The Prime Minister has faced something of a conundrum when it comes to her annual visit to Waitangi.
Since becoming Prime Minister in 2017, she has made a point of spending several days in Northland in the lead-up to Waitangi.
It is where she told Māori to hold her to account.
The question is whether there will be anybody there to hold her to account this year: and whether she should be going at all.
A large number of those who usually go to hold her to account are now not going to Waitangi, withdrawing after the three cases of Covid-19 among people who had left quarantine and were now in the community.
Those who had pulled out included the iwi leaders, Tainui and the Kīngitanga, and the Māori Party.
All said they were doing so out of respect to concerns raised by some in the North – including Hone Harawira – about whether the usual celebrations should happen given Waitangi was in the two-week window of incubation.
That raised something of a conundrum for Ardern: and the question of whether she should still go, given the unease in the North and the decisions of others to acknowledge that. That is as much a question of perception for her than a question of whether it is too risky.
Ardern is usually the first to leap to the position of abundance of caution. She has been criticised in the past for leaping to lockdowns or restrictions too quickly.
This time round, in the absence of evidence of any wider spread, she has kept her plans intact, saying the Government has no reason to consider an alert level change that would restrict large gatherings.
What is clearly concerning the people up north is that the thing most likely to trigger an alert level change would be a large gathering where it was later discovered somebody had Covid-19.
A large gathering like, say, Waitangi weekend.
Some may be questioning whether Ardern should proceed as usual. She is, after all, something of a Mass Gathering magnet herself.
The Waitangi organisers were nervous about going ahead, and there was some pressure on them after the various other groups withdrew.
It was the Government which reassured them to keep going.
General director of Health Ashley Bloomfield was wheeled out to give the green light, saying on Friday that people should holiday as normal.
But he also sounded some caution: Level One is not Level None.
Whatever the reason for Ardern's decision, unless there are significant changes she will be at Waitangi.
Ardern has managed to turn her pilgrimage to the North ahead of Waitangi Day into something of a PR triumph for her.
This year is particularly important – it is the first time she will go up under a Labour Government, without NZ First.
The reminder of NZ First will be there: leader Winston Peters and former MP Shane Jones usually attend.
But Ardern no longer has to temper her promises to fit with NZ First's policies.
The first policy announcement of the week will highlight that: it is understood it relates to Māori wards in councils.
It is something NZ First would not have signed off on.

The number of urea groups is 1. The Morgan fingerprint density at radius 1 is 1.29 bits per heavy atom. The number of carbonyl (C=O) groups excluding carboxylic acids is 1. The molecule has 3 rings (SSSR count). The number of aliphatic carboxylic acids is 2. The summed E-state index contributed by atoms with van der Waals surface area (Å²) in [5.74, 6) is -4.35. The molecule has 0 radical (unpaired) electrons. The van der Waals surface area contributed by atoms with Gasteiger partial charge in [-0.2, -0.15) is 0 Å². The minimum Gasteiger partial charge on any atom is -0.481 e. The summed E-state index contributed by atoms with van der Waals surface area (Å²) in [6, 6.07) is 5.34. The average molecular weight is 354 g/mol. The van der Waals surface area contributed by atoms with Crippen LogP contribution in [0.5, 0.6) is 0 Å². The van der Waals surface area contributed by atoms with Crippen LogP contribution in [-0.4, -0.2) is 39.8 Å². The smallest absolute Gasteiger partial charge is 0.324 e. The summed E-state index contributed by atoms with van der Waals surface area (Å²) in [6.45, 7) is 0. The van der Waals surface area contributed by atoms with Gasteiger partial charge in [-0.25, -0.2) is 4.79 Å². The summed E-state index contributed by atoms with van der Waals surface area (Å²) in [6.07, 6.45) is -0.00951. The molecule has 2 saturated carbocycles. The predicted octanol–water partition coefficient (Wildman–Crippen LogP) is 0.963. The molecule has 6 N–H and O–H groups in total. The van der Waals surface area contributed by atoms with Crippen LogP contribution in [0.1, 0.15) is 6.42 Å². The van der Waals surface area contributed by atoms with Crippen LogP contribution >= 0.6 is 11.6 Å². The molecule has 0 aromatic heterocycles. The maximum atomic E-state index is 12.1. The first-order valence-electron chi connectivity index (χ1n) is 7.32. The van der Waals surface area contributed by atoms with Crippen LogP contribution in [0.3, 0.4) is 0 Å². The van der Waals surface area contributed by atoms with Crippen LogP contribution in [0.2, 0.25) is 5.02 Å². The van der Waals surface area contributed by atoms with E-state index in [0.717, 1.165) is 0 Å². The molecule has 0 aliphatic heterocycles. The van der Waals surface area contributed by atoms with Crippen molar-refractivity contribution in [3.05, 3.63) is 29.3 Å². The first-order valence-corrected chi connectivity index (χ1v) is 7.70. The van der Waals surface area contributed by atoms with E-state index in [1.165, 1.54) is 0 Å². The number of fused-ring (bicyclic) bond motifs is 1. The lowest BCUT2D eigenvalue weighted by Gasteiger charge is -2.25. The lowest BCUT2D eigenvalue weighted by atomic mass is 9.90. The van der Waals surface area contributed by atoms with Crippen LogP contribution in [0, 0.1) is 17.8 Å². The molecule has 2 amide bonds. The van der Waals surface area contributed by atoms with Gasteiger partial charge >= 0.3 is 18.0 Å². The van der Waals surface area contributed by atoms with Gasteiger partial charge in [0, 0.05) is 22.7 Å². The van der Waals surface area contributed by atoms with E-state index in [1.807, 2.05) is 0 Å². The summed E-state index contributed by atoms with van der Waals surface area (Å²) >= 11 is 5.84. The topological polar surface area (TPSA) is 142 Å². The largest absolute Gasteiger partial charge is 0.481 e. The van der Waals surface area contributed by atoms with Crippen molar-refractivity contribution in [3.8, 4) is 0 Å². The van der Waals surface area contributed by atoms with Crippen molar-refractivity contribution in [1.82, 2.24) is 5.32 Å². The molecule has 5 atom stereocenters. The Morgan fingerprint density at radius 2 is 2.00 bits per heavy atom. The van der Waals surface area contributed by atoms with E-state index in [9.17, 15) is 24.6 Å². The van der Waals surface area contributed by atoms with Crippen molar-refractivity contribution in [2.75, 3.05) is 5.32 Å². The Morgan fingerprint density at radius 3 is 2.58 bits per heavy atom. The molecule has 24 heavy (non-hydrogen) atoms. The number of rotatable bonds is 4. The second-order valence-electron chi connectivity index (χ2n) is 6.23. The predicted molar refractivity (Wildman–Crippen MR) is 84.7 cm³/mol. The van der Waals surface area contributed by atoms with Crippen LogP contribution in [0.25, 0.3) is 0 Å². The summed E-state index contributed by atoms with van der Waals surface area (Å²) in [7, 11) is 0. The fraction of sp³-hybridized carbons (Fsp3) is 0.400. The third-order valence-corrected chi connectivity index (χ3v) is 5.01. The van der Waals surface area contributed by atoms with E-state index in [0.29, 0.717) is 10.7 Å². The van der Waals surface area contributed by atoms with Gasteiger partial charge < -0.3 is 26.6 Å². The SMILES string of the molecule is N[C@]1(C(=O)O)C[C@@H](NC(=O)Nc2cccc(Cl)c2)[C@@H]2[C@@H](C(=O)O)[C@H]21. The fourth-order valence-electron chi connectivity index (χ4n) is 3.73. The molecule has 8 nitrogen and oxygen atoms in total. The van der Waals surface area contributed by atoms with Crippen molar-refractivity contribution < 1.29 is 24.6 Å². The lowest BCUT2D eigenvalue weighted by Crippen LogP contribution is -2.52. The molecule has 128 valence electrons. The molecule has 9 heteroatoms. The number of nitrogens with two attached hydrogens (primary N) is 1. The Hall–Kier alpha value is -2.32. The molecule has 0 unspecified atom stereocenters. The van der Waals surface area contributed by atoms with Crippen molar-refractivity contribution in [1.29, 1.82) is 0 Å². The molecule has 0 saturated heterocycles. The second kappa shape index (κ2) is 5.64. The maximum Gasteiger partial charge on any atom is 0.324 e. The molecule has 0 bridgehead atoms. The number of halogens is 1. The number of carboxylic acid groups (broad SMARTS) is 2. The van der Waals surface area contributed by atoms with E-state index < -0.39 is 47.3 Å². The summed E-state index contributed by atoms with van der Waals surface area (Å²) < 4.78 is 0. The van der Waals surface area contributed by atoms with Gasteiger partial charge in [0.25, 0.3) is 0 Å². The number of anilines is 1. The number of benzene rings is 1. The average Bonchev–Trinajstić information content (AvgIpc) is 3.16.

This year's visit will start with a reminder of the fractious past of Crown-Māori relations and the breaches that followed the signing of the Treaty: Ardern will visit Ruapekapeka for the unveiling of a memorial for the grave of a dozen British soldiers killed during the attack on the pā.
The next day will bring things firmly back to the present and future relationship. The Iwi Leaders forum will be held virtually, but Ardern will join in.
That agenda will include Covid-19. But it has not overridden everything.
When Labour first got into government, there were some tensions in the relationship between iwi leaders and government.
Labour ministers were dismissive of the influence the forum had under the National Government.
At the first meetings after the 2017 election, the leaders were told to shift their focus to the priorities of the Labour Government: social policies such as housing and child poverty.
Iwi leaders have skewed somewhat in that direction, but they do not (and should not) simply give up other issues because a Government wants them to.
The iwi leaders are charged with the management of the iwi assets and businesses, as well as ensuring the Treaty promises are maintained. It is as much a business relationship as a Treaty relationship.
It is not always comfortable for the Government, and nor should it be.
The Treaty and business relationship dovetail in issues such as water rights, an almost permanent fixture on iwi leader agendas.
Tuesday will also bring another significant moment. For the first time since 2017, politicians from Labour will go onto Te Tii Marae.
The marae used to be a staple for politicians and was the venue for protests, and where government were repeatedly held to account, whether they wanted to be or not.
It was taken off the agenda in 2017 – Ardern has never been on in her capacity as Prime Minister.
This year she won't go on either: Labour's Māori MPs will go before Ardern arrives up north. But it could pave the way for a return to the lower marae.